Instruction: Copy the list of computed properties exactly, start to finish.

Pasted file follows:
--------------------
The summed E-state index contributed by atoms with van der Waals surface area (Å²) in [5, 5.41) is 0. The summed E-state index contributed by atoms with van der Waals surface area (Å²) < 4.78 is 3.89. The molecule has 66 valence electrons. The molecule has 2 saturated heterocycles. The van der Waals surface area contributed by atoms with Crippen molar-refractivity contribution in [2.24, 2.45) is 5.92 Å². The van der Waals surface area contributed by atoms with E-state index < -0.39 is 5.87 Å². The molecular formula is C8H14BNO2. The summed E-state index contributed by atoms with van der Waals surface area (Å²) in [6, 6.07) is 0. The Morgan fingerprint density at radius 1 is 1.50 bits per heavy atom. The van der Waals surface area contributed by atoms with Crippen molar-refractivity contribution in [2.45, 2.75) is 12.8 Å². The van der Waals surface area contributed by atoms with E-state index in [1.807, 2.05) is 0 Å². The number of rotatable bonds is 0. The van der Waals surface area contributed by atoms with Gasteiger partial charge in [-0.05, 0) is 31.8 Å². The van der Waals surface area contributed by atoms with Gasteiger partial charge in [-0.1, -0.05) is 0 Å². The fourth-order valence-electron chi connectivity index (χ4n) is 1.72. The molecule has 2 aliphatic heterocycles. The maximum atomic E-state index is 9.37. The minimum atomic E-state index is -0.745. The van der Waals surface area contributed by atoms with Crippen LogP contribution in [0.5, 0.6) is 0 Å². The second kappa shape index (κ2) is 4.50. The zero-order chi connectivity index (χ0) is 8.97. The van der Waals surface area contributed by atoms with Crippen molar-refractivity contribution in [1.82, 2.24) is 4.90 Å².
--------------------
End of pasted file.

The summed E-state index contributed by atoms with van der Waals surface area (Å²) in [5, 5.41) is 0. The summed E-state index contributed by atoms with van der Waals surface area (Å²) < 4.78 is 3.89. The molecule has 66 valence electrons. The molecule has 2 saturated heterocycles. The van der Waals surface area contributed by atoms with Crippen molar-refractivity contribution in [2.24, 2.45) is 5.92 Å². The van der Waals surface area contributed by atoms with E-state index < -0.39 is 5.87 Å². The molecular formula is C8H14BNO2. The summed E-state index contributed by atoms with van der Waals surface area (Å²) in [6, 6.07) is 0. The Morgan fingerprint density at radius 1 is 1.50 bits per heavy atom. The van der Waals surface area contributed by atoms with Crippen molar-refractivity contribution in [2.45, 2.75) is 12.8 Å². The van der Waals surface area contributed by atoms with E-state index in [1.807, 2.05) is 0 Å². The number of rotatable bonds is 0. The van der Waals surface area contributed by atoms with Gasteiger partial charge in [-0.05, 0) is 31.8 Å². The van der Waals surface area contributed by atoms with Gasteiger partial charge in [-0.1, -0.05) is 0 Å². The fourth-order valence-electron chi connectivity index (χ4n) is 1.72. The molecule has 2 aliphatic heterocycles. The maximum atomic E-state index is 9.37. The minimum atomic E-state index is -0.745. The van der Waals surface area contributed by atoms with Crippen LogP contribution in [0.5, 0.6) is 0 Å². The second kappa shape index (κ2) is 4.50. The zero-order chi connectivity index (χ0) is 8.97. The van der Waals surface area contributed by atoms with Crippen molar-refractivity contribution in [1.82, 2.24) is 4.90 Å².